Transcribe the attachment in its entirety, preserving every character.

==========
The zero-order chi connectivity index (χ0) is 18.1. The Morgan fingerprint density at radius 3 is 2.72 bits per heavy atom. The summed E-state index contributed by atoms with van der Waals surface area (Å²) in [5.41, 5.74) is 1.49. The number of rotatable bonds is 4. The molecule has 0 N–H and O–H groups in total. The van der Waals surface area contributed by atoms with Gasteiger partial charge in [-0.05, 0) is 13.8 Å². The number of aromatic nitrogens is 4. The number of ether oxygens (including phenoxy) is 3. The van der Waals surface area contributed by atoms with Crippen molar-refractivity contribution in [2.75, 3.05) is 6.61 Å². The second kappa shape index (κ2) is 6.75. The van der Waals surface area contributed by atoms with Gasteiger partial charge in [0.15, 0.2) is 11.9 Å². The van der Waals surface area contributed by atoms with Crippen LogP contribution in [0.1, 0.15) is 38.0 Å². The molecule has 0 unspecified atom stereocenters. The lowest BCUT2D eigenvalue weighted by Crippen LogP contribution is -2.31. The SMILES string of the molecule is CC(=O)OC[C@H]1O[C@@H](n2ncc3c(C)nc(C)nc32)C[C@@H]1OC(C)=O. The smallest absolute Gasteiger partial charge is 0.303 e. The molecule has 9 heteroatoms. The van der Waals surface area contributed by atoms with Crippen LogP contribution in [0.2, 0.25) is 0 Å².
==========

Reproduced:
The zero-order chi connectivity index (χ0) is 18.1. The Morgan fingerprint density at radius 3 is 2.72 bits per heavy atom. The summed E-state index contributed by atoms with van der Waals surface area (Å²) in [5.41, 5.74) is 1.49. The number of rotatable bonds is 4. The molecule has 0 N–H and O–H groups in total. The van der Waals surface area contributed by atoms with Gasteiger partial charge in [-0.05, 0) is 13.8 Å². The number of aromatic nitrogens is 4. The number of ether oxygens (including phenoxy) is 3. The van der Waals surface area contributed by atoms with Crippen molar-refractivity contribution in [2.75, 3.05) is 6.61 Å². The second kappa shape index (κ2) is 6.75. The van der Waals surface area contributed by atoms with Gasteiger partial charge in [0.15, 0.2) is 11.9 Å². The van der Waals surface area contributed by atoms with Crippen LogP contribution in [0.1, 0.15) is 38.0 Å². The molecule has 0 unspecified atom stereocenters. The lowest BCUT2D eigenvalue weighted by Crippen LogP contribution is -2.31. The SMILES string of the molecule is CC(=O)OC[C@H]1O[C@@H](n2ncc3c(C)nc(C)nc32)C[C@@H]1OC(C)=O. The smallest absolute Gasteiger partial charge is 0.303 e. The molecule has 9 heteroatoms. The van der Waals surface area contributed by atoms with Crippen LogP contribution in [0.2, 0.25) is 0 Å².